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BIP specifying new tail-call optimized subscript execution rule

  BIP: 117
  Layer: Consensus (soft fork)
  Title: Tail Call Execution Semantics (Consensus layer)
  Author: Mark Friedenbach <mark@friedenbach.org>
  Status: Draft
  Type: Standards Track
  Created: 2017-08-25
  License: CC-BY-SA-4.0
  License-Code: MIT

Table of Contents

Abstract

BIP16 (Pay to Script Hash)[1] and BIP141 (Segregated Witness)[2] provide mechanisms by which script policy can be revealed at spend time as part of the execution witness. In both cases only a single script can be committed to by the construct. While useful for achieving the goals of these proposals, they still require that all policies be specified within the confine of a single script, regardless of whether the policies are needed at the time of spend.

This BIP, in conjunction with BIP116 (MERKLEBRANCHVERIFY)[3] allows for a script to commit to a practically unbounded number of code pathways, and then reveal the actual code pathway used at spend time. This achieves a form of generalized MAST[4] enabling decomposition of complex branching scripts into a set of non-branching flat execution pathways, committing to the entire set of possible pathways, and then revealing only the path used at spend time.

Specification

If, at the end of script execution:

  • the execution state is non-clean, meaning
    1. the main stack has more than one item on it, or
    2. the main stack has exactly one item and the alt-stack is not empty;
  • the top-most element of the main stack evaluates as true when interpreted as a bool; and
  • the top-most element is not a single byte or is outside the inclusive range of 0x51 to 0x60,
then that top-most element of the main stack is popped and interpreted as a serialized script and executed, while the remaining elements of both stacks remain in place as inputs.

If the above conditions hold except for the last one, such that:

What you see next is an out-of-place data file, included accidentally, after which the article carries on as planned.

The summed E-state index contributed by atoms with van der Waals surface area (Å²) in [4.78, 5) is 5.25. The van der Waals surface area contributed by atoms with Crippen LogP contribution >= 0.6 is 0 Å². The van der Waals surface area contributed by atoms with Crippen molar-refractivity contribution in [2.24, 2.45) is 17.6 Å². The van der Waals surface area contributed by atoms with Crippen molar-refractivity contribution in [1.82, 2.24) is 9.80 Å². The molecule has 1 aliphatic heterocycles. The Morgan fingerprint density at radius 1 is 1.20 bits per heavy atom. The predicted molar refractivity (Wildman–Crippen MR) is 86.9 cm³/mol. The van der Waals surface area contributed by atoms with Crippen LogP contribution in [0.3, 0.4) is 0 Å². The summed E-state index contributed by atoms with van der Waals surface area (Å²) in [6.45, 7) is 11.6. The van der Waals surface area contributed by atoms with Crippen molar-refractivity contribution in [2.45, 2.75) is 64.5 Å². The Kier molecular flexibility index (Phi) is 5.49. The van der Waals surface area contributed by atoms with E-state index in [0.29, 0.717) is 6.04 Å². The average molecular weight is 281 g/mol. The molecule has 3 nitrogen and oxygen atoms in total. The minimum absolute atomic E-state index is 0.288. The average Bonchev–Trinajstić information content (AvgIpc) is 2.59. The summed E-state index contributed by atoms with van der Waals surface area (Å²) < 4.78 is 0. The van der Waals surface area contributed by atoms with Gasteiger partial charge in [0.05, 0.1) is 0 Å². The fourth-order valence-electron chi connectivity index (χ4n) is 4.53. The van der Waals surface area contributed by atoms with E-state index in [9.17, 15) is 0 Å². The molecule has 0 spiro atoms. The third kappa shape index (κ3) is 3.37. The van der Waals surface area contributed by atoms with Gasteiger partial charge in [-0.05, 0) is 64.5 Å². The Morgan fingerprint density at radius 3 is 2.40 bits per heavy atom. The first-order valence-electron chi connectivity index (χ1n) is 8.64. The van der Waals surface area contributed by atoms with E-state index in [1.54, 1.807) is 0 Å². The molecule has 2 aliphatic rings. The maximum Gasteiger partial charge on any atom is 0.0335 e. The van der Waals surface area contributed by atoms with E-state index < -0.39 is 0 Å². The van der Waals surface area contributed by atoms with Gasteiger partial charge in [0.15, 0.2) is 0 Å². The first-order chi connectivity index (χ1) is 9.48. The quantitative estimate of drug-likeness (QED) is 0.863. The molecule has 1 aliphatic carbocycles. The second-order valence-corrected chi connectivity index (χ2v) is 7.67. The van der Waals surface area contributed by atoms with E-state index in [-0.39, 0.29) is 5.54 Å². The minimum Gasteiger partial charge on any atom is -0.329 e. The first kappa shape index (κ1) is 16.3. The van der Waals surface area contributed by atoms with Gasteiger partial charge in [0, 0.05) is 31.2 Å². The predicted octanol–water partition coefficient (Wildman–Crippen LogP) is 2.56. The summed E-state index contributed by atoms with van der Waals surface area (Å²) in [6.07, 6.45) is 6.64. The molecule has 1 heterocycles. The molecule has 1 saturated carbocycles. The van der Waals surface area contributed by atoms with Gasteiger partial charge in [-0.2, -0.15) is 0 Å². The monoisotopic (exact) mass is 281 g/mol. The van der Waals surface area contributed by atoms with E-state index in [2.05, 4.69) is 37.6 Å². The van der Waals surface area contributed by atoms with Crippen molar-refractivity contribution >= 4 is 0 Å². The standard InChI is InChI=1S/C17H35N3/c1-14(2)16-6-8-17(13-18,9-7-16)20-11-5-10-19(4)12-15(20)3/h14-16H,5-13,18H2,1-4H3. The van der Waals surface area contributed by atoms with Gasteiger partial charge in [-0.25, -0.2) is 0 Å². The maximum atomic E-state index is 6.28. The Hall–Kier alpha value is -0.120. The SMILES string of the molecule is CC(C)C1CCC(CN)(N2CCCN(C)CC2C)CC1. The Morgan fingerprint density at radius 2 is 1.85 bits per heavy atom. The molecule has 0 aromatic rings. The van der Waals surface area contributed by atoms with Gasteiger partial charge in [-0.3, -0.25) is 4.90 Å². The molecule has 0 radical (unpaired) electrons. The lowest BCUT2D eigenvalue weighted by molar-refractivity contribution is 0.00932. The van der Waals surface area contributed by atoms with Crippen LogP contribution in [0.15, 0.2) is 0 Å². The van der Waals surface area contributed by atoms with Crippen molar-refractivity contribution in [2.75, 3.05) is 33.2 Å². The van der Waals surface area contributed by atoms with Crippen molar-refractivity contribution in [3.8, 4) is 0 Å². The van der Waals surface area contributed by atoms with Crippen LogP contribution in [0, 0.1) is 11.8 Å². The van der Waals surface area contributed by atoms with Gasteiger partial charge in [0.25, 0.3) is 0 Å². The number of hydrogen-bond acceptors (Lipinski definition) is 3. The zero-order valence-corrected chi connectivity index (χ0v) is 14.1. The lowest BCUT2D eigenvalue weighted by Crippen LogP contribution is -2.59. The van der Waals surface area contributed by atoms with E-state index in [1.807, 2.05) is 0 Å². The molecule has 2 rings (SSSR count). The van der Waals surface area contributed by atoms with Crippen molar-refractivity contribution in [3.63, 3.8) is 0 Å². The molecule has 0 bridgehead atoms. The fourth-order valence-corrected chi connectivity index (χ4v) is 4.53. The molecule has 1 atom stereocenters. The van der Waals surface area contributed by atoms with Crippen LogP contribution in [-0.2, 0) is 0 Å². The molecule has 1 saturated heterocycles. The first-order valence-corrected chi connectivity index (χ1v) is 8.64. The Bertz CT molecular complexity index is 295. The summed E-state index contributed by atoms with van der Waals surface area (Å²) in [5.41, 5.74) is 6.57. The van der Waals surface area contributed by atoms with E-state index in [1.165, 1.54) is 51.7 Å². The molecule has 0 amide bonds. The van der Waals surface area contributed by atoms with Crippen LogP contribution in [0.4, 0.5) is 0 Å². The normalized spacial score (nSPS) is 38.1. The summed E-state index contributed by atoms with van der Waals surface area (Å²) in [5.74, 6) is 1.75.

• the top-most element is a single byte within the inclusive range of 0x51 (OP_1, meaning N=2) to 0x60 (OP_16, meaning N=17);
and:

  • the next N-1 elements on the main stack (continuing on the alt stack if the main stack is exhausted) are 520 byte pushes; and
  • the following Nth element on the main stack (or alt stack, as above) is between 1 and 520 bytes,
then the top-most element of the main stack is dropped, and the N=2 (0x51) to 17 (0x60) further elements are popped from the main stack, continuing from the alt stack if the main stack is exhausted, and concatinated together in reverse order to form a serialized script, which is then executed with the remaining elements of both stacks remaining in place as inputs.

The presence of CHECKSIG or CHECKMULTISIG within the subscript do not count towards the global MAX_BLOCK_SIGOPS_COST limit, and the number of non-push opcodes executed in the subscript is not limited by MAX_OPS_PER_SCRIPT. Execution state, other than the above exceptions, carries over into the subscript, and termination of the subscript terminates execution of the script as a whole. This is known as execution with tail-call semantics.

Only one such tail-call of a subscript is allowed per script execution context, and only from within a segwit redeem script. Alternatively stated, neither evaluation of witness stack nor execution of the scriptPubKey or scriptSig or P2SH redeem script results in tail-call semantics.

Motivation